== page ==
This Parsha starts after a pause from the previous Parsha, rather than from a new paragraph.  And that is not surprising -- it is the continuation of the week in the Tent of Meeting.  The text is solid until we get to the warning against liquor -- a highlight for emphasis.  This short paragraph ends with the instruction to teach the khukim, the laws without obvious meaning, the deep laws, to the children of Yisrael.  The Torah of the beasts starts another solid section -- with only two short pauses until the end of the Parsha.  The Hebrew flows and the drama of the first part splashes over onto the Torah of the beasts and the birds, which has a very rhythmic sense to it.  And we are being prepared to hear about several batches of laws.  The scene has been set -- we can see Aharon teaching the people what to do and what not to do.  And his presence is solid after the near fiasco is salvaged, at least in the eyes of the people.  We will have to see what Aharon does in the coming Parshayot.  

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4. Persevering Perseverance

This week's Parsha is about Persevering Perseverance. Things that last, things that endure.  How do you make the enduring endure?  At the seder last week, a non-Jewish guest who was delightful observed that we achieve peoplehood through the mantra of our chanting.  He also commented that he had never seen a people do that before.  And we had not yet done any 'new' chants -- these were the traditional seder melodies to which he was responding.  (The bruchas and hineni muchan and the like).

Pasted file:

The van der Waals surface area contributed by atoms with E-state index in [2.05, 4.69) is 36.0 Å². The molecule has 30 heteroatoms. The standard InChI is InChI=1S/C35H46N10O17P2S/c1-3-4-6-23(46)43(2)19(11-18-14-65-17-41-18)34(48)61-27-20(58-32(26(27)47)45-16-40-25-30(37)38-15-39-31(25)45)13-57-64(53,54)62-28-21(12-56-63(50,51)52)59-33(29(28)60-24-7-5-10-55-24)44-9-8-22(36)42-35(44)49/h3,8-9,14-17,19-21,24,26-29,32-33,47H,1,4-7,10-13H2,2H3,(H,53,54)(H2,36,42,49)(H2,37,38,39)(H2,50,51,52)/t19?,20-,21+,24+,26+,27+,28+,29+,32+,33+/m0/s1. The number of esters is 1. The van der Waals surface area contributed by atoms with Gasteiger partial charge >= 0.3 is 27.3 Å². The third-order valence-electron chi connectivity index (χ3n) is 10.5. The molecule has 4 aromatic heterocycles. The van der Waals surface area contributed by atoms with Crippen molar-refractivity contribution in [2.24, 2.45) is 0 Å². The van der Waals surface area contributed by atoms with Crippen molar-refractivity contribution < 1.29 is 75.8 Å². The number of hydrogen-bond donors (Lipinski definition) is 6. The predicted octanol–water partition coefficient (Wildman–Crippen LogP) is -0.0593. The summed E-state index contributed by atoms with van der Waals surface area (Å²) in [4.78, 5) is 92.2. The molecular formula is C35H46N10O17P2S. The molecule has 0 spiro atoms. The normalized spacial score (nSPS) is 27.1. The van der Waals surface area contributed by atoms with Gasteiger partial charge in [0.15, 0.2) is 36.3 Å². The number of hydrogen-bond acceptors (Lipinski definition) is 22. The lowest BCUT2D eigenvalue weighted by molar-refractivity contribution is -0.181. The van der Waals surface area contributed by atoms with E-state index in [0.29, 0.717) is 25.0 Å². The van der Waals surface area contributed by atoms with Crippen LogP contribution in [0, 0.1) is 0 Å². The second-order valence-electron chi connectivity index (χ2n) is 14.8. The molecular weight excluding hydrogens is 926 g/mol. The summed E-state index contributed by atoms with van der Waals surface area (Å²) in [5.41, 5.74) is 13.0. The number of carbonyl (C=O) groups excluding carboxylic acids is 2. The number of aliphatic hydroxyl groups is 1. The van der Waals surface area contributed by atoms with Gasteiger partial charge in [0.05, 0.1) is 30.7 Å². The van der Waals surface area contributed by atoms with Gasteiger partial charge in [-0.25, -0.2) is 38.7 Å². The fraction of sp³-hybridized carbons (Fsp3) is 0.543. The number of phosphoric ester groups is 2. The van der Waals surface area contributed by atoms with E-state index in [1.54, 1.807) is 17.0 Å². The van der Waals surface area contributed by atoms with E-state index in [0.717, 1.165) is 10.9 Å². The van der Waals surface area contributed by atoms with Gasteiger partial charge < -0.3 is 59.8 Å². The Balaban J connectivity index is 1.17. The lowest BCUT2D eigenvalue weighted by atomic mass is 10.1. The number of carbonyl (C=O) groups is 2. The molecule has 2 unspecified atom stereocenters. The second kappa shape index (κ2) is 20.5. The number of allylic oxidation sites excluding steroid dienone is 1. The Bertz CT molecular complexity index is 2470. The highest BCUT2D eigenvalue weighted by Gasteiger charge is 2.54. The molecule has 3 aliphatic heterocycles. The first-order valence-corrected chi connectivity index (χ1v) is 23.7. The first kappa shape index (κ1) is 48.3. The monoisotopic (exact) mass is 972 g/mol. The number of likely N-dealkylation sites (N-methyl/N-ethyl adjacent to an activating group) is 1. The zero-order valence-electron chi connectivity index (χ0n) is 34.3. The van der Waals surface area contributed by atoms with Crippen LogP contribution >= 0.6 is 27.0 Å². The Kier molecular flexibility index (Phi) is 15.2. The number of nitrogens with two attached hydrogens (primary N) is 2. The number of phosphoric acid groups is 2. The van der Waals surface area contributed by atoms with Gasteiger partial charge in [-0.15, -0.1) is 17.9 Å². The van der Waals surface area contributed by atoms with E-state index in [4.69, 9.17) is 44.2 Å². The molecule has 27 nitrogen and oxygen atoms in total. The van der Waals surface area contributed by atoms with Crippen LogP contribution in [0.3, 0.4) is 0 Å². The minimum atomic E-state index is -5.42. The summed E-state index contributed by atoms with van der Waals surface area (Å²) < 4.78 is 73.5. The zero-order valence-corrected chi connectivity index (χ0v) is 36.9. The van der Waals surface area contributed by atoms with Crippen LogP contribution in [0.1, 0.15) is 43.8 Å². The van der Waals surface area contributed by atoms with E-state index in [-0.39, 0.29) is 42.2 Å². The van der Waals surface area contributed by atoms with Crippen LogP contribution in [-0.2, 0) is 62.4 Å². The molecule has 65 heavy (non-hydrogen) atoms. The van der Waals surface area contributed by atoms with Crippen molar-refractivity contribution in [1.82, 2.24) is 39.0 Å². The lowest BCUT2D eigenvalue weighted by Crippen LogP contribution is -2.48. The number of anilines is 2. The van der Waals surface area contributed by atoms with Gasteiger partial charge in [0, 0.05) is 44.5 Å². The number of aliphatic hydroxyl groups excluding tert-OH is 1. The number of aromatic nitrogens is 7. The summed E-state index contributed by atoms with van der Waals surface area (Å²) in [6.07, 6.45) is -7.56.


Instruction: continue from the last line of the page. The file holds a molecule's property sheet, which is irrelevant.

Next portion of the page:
And I thought about davvening and how traditional davvening can be a chanting-mantra effort.  And then I thought about new chants, new melodies. Maybe both are parts of persevering perseverance.

So why is this Parsha about this?  Perhaps because in many ways this Parsha is about being fully present and how that's a struggle for us sometimes.  And it's okay to recognize that it will be a struggle some times -- but we still need to work consistently toward that goal.  And sometimes that means not giving in to the passion or pain of the moment, sometimes it does mean giving in.

But it should always be a conscious choice, intentionally made.  If we achieve that self-control, even briefly, we can let go of the control we can never achieve and give that to the One who can.  And then, we will be persevering perseverance.